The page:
Thinking independently: the pros and cons of using independent contractors to grow a small business.

Author:McCrea, Bridget
Position:Human resource management
 
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Some small business owners use full-time employees, while others rely on independent contractors. Willie Middleton II prefers a mixed bag, and rounds out his two-person full-time staff with up to eight to ten independent contractors in any given week.

This employment strategy gives Middleton, CEO of Atlanta-based Southern Mitigation & Restoration Services, the flexibility to ramp-up to handle construction projects, or scale back when business slows. It also reduces employment paperwork and tax obligations and allows Middleton to tap into the knowledge and expertise of other business owners.

Middleton, whose 3-year-old firm renovates older homes for investors, turns to independent contractors to handle the electrical, HVAC, plumbing, roofing, drywall, and flooring for the properties. He checks references thoroughly before putting a new independent contractor on a job site, he says.

Once on board, Middleton says that unlike his frill-time staff, which handles general labor tasks, the independent contractors require little in the way of paperwork. They're responsible for their own taxes, so he simply has to retain a W-9 (which shows the company name, owner, and tax identification number) form on file and generate an annual 1099-MISC tax form (which shows how much was paid out to that company) for each independent contractor.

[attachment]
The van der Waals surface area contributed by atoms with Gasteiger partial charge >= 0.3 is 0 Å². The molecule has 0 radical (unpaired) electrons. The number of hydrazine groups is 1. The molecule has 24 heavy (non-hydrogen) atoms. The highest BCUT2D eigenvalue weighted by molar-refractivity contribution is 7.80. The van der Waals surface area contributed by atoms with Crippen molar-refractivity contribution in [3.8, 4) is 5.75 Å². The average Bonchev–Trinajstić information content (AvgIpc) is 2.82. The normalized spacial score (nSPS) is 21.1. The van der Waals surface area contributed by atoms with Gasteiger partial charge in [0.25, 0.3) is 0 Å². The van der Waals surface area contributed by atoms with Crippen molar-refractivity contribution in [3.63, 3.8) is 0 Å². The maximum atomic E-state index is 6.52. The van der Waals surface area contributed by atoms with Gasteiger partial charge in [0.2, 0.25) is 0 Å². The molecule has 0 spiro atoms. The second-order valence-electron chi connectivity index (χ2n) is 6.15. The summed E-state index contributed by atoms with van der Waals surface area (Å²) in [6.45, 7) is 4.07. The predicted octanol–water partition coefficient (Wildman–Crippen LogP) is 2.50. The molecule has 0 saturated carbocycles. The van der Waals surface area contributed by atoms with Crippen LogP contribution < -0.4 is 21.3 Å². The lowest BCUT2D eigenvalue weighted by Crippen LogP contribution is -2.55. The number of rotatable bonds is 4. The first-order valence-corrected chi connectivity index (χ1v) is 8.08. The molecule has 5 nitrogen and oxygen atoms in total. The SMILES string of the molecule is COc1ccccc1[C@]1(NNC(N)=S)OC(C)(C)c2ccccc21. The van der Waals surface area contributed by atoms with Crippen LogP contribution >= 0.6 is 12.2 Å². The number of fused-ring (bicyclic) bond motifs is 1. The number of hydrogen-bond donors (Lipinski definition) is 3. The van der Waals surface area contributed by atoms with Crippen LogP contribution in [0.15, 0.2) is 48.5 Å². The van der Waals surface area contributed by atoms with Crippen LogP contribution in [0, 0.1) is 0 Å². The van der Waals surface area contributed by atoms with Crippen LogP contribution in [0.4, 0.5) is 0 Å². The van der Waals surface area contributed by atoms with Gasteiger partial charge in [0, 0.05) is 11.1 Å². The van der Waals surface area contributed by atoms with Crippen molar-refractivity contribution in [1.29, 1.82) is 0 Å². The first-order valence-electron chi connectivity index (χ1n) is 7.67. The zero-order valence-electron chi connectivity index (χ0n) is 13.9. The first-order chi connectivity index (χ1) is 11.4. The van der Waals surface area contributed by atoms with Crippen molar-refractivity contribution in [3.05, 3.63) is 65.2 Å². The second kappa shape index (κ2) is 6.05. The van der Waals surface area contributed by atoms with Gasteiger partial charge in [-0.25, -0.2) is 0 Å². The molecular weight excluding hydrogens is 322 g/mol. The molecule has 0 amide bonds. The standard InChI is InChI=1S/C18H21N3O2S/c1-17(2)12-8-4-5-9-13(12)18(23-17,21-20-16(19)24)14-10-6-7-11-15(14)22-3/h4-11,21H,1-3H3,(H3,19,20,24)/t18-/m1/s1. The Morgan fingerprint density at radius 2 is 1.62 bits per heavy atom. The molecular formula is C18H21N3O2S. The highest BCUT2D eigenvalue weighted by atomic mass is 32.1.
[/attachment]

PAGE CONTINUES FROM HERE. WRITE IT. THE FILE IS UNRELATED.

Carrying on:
"Overall," says Middleton, "I've found it to be a much easier way to mobilize a workforce."

1099 BASICS

Independent contractors work for themselves, and are typically business owners who take on projects outsourced by other firms. This means the company that outsources the work isn't liable for payroll taxes or health benefits for those individuals, who typically aren't protected by worker's compensation or most labor laws.

Independent contractors can "work from anywhere" and tend to perform "non-core" work for individual companies. The owner of a hair salon, for example, may use a contractor to create marketing brochures and advertising materials for her business, while a financial planner may hire one to handle 10 hours of filing a week.

Eva Rosenberg, publisher of TaxMama.com in Northridge, California, says independent contractors are an attractive choice for entrepreneurs who want to avoid the complexities of payroll and tax obligations. What companies need to be aware of, says Rosenberg. is that the person to whom you shell out a gross payment (as in, no taxes taken out) on a regular basis may not always be considered...

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